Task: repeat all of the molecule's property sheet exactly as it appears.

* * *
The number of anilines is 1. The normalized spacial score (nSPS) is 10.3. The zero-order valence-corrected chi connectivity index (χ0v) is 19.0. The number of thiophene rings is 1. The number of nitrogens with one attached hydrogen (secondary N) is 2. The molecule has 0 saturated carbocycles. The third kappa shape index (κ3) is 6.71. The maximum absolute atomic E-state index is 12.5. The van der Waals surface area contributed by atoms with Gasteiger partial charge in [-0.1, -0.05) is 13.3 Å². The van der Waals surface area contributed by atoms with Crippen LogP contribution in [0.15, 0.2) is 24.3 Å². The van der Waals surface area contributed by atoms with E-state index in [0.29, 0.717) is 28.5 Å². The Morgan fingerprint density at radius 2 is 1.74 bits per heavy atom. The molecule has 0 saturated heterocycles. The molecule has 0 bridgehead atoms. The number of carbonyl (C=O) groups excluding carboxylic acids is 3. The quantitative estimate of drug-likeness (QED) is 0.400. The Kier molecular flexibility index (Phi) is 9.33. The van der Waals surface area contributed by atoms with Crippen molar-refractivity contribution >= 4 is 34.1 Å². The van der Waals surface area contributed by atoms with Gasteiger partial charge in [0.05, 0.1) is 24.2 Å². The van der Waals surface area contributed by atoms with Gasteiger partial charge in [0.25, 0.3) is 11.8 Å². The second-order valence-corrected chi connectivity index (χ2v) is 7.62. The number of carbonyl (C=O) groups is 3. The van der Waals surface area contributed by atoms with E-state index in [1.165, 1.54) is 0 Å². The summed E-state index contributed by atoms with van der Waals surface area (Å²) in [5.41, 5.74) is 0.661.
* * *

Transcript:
The number of anilines is 1. The normalized spacial score (nSPS) is 10.3. The zero-order valence-corrected chi connectivity index (χ0v) is 19.0. The number of thiophene rings is 1. The number of nitrogens with one attached hydrogen (secondary N) is 2. The molecule has 0 saturated carbocycles. The third kappa shape index (κ3) is 6.71. The maximum absolute atomic E-state index is 12.5. The van der Waals surface area contributed by atoms with Gasteiger partial charge in [-0.1, -0.05) is 13.3 Å². The van der Waals surface area contributed by atoms with Crippen LogP contribution in [0.15, 0.2) is 24.3 Å². The van der Waals surface area contributed by atoms with E-state index in [0.29, 0.717) is 28.5 Å². The Morgan fingerprint density at radius 2 is 1.74 bits per heavy atom. The molecule has 0 saturated heterocycles. The molecule has 0 bridgehead atoms. The number of carbonyl (C=O) groups excluding carboxylic acids is 3. The quantitative estimate of drug-likeness (QED) is 0.400. The Kier molecular flexibility index (Phi) is 9.33. The van der Waals surface area contributed by atoms with Crippen molar-refractivity contribution >= 4 is 34.1 Å². The van der Waals surface area contributed by atoms with Gasteiger partial charge in [0.05, 0.1) is 24.2 Å². The van der Waals surface area contributed by atoms with Gasteiger partial charge in [0.25, 0.3) is 11.8 Å². The second-order valence-corrected chi connectivity index (χ2v) is 7.62. The number of carbonyl (C=O) groups is 3. The van der Waals surface area contributed by atoms with E-state index in [1.165, 1.54) is 0 Å². The summed E-state index contributed by atoms with van der Waals surface area (Å²) in [5.41, 5.74) is 0.661.